The availability of real-time data on customer characteristics has encouraged companies to personalize operational decisions for each arriving customer (Golrezaei, et al., 2014). For instance, Orbitz.com has found that Mac users spend on average $20 to $30 more per night on a hotel than Windows users . Therefore the online travel agency can show different and more expensive hotels to Mac users (Mattioli, 2012).
The key question in this paper is: Given the complexity of coordinating real-time, front-end, customer-facing decisions with the back-end supply chain constraints, what policies should companies use to take advantage of real-time data?
Once a customer arrives on the website, his or her customer type will be revealed. This can be based on computer type , zip code, gender or on any available information that is relevant for the company. Based on the customer’s type and the remaining inventory, the firm offers an assortment. An example of a website that shows different assortments based on customer type is Zalando. When I visited the website last week, I was automatically directed to the ladies department without logging in. Associated with each customer type is the probability of purchasing each product under each assortment. This means that the company calculates, for example, the probability that a 40 year old woman who lives in a high-income neighbourhood purchases a certain dress which is showed between other dresses under Assortment A but also the probability that she purchases the same dress that is showed between different dresses under Assortment B. The authors of this paper want to design an revenue-maximizing algorithm that determines the assortment to offer to each arriving customer, taking into account the customer type and current inventories.
In the paper, the authors propose a couple inventory-balancing algorithms. An inventory-balancing algorithm makes use of a discount factor that depends on the fraction of the product’s remaining inventory. This means that when the inventory of a product drops, the discount becomes higher which results in a lower discounted revenue. Upon the arrival of each customer, based on the customer’s type, the algorithm offers the assortment that maximizes the expected discounted revenue. By adjusting the revenue of each product according to its remaining inventory, the algorithms hedge against the uncertainty in the types of future customers by reducing the rate at which products with low inventory are offered. For example, a pair of red leather boots (low inventory) that normally would be showed at page 1 to a 40 year old woman who lives in a high-income neighbourhood (in case of enough inventory) might now be showed on page 4, because it is likely that she is willing to buy another, more expensive, pair of shoes. When a 35 year old woman who lives in a low-income neighbourhood arrives at the website 5 minutes later, these red leather boots will actually be showed at page 1 because this maximizes the revenue.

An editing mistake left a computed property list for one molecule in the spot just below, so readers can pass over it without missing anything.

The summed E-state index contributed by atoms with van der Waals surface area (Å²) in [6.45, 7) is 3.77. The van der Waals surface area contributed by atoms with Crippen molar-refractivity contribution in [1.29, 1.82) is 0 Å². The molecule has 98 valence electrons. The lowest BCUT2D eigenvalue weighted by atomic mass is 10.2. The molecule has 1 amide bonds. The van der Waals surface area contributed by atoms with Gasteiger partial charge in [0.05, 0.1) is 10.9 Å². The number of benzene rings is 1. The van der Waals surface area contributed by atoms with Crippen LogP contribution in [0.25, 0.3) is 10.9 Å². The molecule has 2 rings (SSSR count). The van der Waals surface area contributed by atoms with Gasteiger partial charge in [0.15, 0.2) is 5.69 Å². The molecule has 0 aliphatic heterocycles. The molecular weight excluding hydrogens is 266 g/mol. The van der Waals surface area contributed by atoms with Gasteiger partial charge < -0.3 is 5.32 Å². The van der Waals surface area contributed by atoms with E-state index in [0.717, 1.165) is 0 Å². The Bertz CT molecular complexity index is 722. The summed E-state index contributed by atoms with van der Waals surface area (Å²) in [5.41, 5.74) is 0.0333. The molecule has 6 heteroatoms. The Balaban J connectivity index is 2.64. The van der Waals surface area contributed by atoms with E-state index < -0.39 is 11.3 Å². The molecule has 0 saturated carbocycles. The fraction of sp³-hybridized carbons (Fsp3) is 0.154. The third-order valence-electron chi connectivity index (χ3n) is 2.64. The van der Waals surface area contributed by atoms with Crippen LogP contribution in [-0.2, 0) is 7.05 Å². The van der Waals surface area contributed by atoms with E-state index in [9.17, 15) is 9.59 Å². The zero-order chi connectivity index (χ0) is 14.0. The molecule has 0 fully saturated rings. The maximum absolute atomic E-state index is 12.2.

These inventory-balancing algorithms work very well in cases with significant uncertainty in the market size, yielding 5%-11% more revenues than reoptimization methods. Reoptimization methods work extremely well and yield nearly optimal revenue because they can effectively ration the inventory to all customers. This means that inventory-balancing algorithms are more suitable for situations with a lot of uncertainty. Also, the inventory- balancing algorithms have a strong performance under both nonstationary and stationary demand processes. This implies that, even when there are sudden shocks in the customers’ arrival patterns, for example in case of seasonality, the algorithm maintains a strong performance guarantee. Another advantage is that this inventory-balancing algorithms are simple and flexible which makes it possible to combine them with reoptimization methods.
Golrezaei, N., Nazerzadeh, H. & Rusmevichientong, P. (2014) Real-Time Optimization of Personalized Assortments. Management Science. 60 (6), 1532-1551.
Mattioli, D. (2012) On Orbitz, Mac Users Steered to Pricier Hotels. Available: http://www.wsj.com/articles/SB10001424052702304458604577488822667325882. Last accessed 23-4-2015.